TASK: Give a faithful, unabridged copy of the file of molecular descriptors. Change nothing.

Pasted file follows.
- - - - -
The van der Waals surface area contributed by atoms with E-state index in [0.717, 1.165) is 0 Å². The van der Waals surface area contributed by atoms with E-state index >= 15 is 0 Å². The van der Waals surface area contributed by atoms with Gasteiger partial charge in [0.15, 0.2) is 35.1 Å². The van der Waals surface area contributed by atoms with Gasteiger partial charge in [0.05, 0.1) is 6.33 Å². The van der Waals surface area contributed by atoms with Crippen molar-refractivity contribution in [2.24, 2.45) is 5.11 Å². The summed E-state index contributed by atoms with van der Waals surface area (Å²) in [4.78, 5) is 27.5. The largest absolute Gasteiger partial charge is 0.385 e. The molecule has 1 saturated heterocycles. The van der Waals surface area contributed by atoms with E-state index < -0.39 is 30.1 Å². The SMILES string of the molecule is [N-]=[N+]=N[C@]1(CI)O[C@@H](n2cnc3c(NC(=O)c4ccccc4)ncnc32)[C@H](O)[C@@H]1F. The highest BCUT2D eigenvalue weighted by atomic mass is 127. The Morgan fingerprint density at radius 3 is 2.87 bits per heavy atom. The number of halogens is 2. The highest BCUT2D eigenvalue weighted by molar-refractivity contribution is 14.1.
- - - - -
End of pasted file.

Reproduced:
The van der Waals surface area contributed by atoms with E-state index in [0.717, 1.165) is 0 Å². The van der Waals surface area contributed by atoms with E-state index >= 15 is 0 Å². The van der Waals surface area contributed by atoms with Gasteiger partial charge in [0.15, 0.2) is 35.1 Å². The van der Waals surface area contributed by atoms with Gasteiger partial charge in [0.05, 0.1) is 6.33 Å². The van der Waals surface area contributed by atoms with Crippen molar-refractivity contribution in [2.24, 2.45) is 5.11 Å². The summed E-state index contributed by atoms with van der Waals surface area (Å²) in [4.78, 5) is 27.5. The largest absolute Gasteiger partial charge is 0.385 e. The molecule has 1 saturated heterocycles. The van der Waals surface area contributed by atoms with E-state index < -0.39 is 30.1 Å². The SMILES string of the molecule is [N-]=[N+]=N[C@]1(CI)O[C@@H](n2cnc3c(NC(=O)c4ccccc4)ncnc32)[C@H](O)[C@@H]1F. The highest BCUT2D eigenvalue weighted by atomic mass is 127. The Morgan fingerprint density at radius 3 is 2.87 bits per heavy atom. The number of halogens is 2. The highest BCUT2D eigenvalue weighted by molar-refractivity contribution is 14.1.